M. SIMON, Technical Contributor, Product Design & Development (PD&D)
It looks like we may have more available oil than we thought, thanks to a new procedure called array fracking. What does that mean? It means that the oil boys are drilling the oil holes closer together. And since fracking is about horizontal drilling, that means the wells are parallel to each other. It also means that fracking done on one well may be able to enhance the oil recovery in the two adjacent wells. It is complicated. And it is new technology — not completely developed. But it looks to double the amount of recoverable oil from American shale oil fields.
...the downspacing in the Bakken may give broad acceptance to a new approach - which is showing signs of emerging - to managing fracture stimulation programs in thick shales. "Array Fracking" may be a good moniker to describe the concept of creating an integrated fracture systems in a thick, high oil content reservoir from multiple optimally positioned wellbores...
This is probably a good place to explain fracking for those of you not familiar with it. First thing is to study the geology of the area.
Once the necessary inormation is at hand, an engineering solution is designed for fracking at a specific site. That will include drilling the well, casing the well to isolate it from surrounding rock and aquifers, designing fracking fluid that will deliver best results for the target rock formation, and for the resource contained within it. That work will also include designing methods for collecting and disposing of waste water.
For all of this work, the company will be working with the local council on resource consents and other approvals (e.g. for hazardous substances, health & safety), conditions of operation, monitoring and reporting on compliance, and on risk management plans for every step of the operation. The goal is to design and implement a fracking operation that is safe and effective, and monitored to ensure that is the case.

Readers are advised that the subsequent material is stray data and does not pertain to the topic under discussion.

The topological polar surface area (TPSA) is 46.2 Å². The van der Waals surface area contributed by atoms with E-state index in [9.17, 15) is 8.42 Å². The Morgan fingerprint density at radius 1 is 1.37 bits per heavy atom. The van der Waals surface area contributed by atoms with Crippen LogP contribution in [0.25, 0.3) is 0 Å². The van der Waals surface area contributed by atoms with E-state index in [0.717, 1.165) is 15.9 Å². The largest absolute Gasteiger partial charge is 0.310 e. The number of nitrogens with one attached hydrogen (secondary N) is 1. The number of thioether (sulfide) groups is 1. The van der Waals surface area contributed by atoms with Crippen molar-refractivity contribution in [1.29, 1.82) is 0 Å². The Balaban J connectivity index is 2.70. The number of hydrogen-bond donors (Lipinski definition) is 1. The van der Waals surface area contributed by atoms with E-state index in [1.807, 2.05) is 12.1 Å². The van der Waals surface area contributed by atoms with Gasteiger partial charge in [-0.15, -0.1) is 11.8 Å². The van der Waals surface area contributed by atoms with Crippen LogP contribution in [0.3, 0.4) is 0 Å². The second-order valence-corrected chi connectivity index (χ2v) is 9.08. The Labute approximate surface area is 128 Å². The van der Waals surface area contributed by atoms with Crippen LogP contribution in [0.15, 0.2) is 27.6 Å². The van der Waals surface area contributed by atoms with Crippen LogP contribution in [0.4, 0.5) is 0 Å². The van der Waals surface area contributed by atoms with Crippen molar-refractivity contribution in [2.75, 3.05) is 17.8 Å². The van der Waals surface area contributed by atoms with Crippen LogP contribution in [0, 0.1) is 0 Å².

Then fluid (98 to 99 percent water plus chemicals) under pressure is pumped into the well to break up the rocks and allow the oil to flow. Which is kind of a geologically simple explanation.
I have a geologist friend, AJacksonian, who originally did a piece for my blog on Iran's Oil Outlook; he opined on the subject of array fracking in a recent e-mail, which he gave me permission to reprint.
The work with a 3D dense pack array is to get to more volume to break up more rock, but that still leaves the areas between the bore hole fracture points that aren't going to yield up their material that easily. The trick is to get a dense enough array so as to optimize output per cubic while not spending too much on the drilling and fracturing. As we learn more about just how much is contained in these formations and just how far the fracturing we do actually goes, we can expect to see different spacings and perhaps even some shaped charges being used to section off areas by concentrated compression along lateral blasts. That would allow for more volume per blast laterally, but then also allow for another blast done just under or over the fracture area so as to capture that volume. Things are going to change as we go along, but the old idea of oil or gas recovery that we grew up with is about to go out the window... this might even be applied to older fields with layers of permeable and porous rock in which only the porous layers have been exploited.
So is fracking safe? Here is a guy who thinks you have been misled on the subject if you think fracking is a huge environmental danger. I want to give the last word to this environmentalist, who kayaked down the Colorado River and came across a fracking site. Here is what he found.
A few days before, we'd met with Tresi Houpt, the former Garfield County Commissioner and Colorado Oil and Gas Conservation Commissioner. Houpt, who has had over 10 years of experience working with energy policy on the county and state levels, told us that for most of these controversial questions, both sides are probably telling truths. While drilling only uses a small percentage of the state's water, the figures are quite large when they're put in the context of a river system that's already over-allocated (the Colorado River has not connected with the sea for well over a decade, for example). Current technology is indeed capable of making the drilling process safe, she explained, but that doesn't mean it's always implemented correctly. Houpt cited a number of situations where residential wells or streams were polluted by oil and gas activity, stating that, "the water contamination issues that we've seen throughout Colorado have been as a result of human error, not technological error."
So the technology is sound but the people are not. This calls for better management not an end to using the resource, because we are going to need that oil for a while longer.
What’s your take? Please feel free to comment below!